Casino opponents in Holyoke are stunned and infuriated by Mayor Alex B. Morse’s reversal of his longstanding anti-casino positions, and promise a fierce political fight as they renew their resistance to a gambling resort in their city.
“This was a calculated betrayal on the mayor’s part,” said resident John P. Epstein, a staunch casino opponent who supported Morse’s 2011 campaign for mayor. “He would not have been elected without the efforts of the anti-casino citizens in Holyoke. We have been caught completely off guard.”
Morse was elected last year at age 22 on an anti-casino platform, beating incumbent Mayor Elaine Pluta, who favored bringing a gambling resort to Holyoke. The casino issue was one of the strongest contrasts between the candidates, and many members of the anti-casino groups in the city campaigned on Morse’s behalf.
At the time the new mayor took office in January, Hard Rock International was proposing a Holyoke casino at Wyckoff Country Club. The project’s proponents could not persuade Morse to support the plan, and Hard Rock moved on.
But Morse recently had a change of heart, and now intends to negotiate with a new development group proposing a gambling resort at Mountain Park, an outdoor concert venue on Mt. Tom that is owned by Holyoke businessman Eric Suher. After discussing his pivot on the issue with the Globe for a story that ran over the weekend, Morse formally announced his new position in a speech Monday at Holyoke City Hall. He faced heckling from anti-casino residents upset about his U-turn.
“No doubt, this move will be the source of lively debate,” said Morse, in a bit of an understatement, according to a copy of his remarks.
Holyoke’s City Council president, Kevin Jourdain, said more than 100 people showed up to hear Morse’s remarks, and that many were furious. “If I could have a dollar for every time he was called a liar, I’d be a millionaire,” Jourdain said in an interview.
In his remarks, Morse said three pending casino proposals in Springfield influenced his decision. Ameristar, MGM Resorts International, and Penn National Gaming have each put forth elaborate proposals for Springfield, each estimated by the developers to cost $800 million or more.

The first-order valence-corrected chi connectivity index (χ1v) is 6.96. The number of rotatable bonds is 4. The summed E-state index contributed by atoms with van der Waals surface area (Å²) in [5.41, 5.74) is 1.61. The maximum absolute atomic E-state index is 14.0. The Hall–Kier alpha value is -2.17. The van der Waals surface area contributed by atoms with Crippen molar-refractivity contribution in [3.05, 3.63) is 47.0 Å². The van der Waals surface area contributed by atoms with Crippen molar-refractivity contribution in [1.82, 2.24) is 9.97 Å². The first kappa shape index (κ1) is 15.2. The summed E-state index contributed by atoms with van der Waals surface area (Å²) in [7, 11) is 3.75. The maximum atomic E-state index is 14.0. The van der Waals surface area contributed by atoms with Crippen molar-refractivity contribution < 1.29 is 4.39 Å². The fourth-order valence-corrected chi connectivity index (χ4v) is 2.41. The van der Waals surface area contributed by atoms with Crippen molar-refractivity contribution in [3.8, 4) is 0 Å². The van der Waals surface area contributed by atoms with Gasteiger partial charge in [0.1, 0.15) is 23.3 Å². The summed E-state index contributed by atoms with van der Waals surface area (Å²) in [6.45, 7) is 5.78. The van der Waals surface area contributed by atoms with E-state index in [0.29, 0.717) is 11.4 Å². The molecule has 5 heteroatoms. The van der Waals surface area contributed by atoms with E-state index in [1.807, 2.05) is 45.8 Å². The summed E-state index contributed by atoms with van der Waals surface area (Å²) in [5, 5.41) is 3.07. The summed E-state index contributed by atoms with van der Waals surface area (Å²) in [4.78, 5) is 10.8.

“For me, in an ideal world, we would not have a casino within our boundaries,” said Morse, according to his remarks. “My views on casinos have not changed, and neither has my belief that a casino is unequivocally not our saving grace. The only thing that has changed is my weighing of that option with the alternative, which would be the locating of a box-style casino right at our doorstep.
“Map out driving directions on your favorite GPS: Springfield’s casino would be 15 minutes from [Holyoke] City Hall; one at Mountain Park would be 12,” said Morse. “We share one metropolitan area and I cannot assume that our city boundaries will provide us any protection from a casino down the road.”
Casino opponents, who thought they had defeated the casino industry with Morse’s election, are steeling themselves for another long, hard political battle against well-funded proponents. “We’re very disappointed, very concerned,” said Lyn Horan, a member of the group Citizens for a Better Holyoke. Casino interests “will use a divide-and-conquer strategy, which will be damaging forever.”
But Pluta, who lost the mayoral election to Morse a year ago, said she was “excited about the fact that we’ll be in the game,” in pursuit of casino development rights. “I just hope it’s not too late.”
The state gambling commission has set a Jan. 15 deadline for developers to apply for a casino license, pay a $400,000 application fee, and submit extensive company financial documents. Detailed architectural plans probably will not be required until late in 2013.
The former mayor said she was not upset that Morse changed his mind after defeating her as an anti-casino candidate. “Right now, I feel vindicated,” said Pluta.
The mayor’s change of heart does not guarantee there will ever be a casino in Holyoke. Once the mayor negotiates an agreement with the developers for the city to host a gambling resort, the project must win the endorsement of city voters in a referendum. Only then may the developers complete their application to the state gambling commission for a license. There is only one casino license available for Western Massachusetts; at least four other development groups have expressed interest in competing for it, including the three in Springfield and one in Palmer.
“The best way to control the outcome of this process, such that we reap the benefits and mitigate the downsides, is to ensure that we negotiate a host agreement that best addresses our concerns and our values; and then, once such an agreement is reached, to put it before the voters,” Morse said.
Paper City Development Co., the local development group that was Hard Rock’s partner in its Holyoke proposal, suggested it may get back into the mix, now that Morse has signaled new openness to a gambling business.
“We realize that this is the type of economic development that, after weighing the facts on job creation and new revenue for a community, a mayor’s opinion might change,” said Joseph Lashinger, managing partner, in a statement. “We are very interested in learning more about his new views . . . and working with him, the City Council, and the people of Holyoke. Ultimately, we hope that this will still be a decision for the voters to decide.”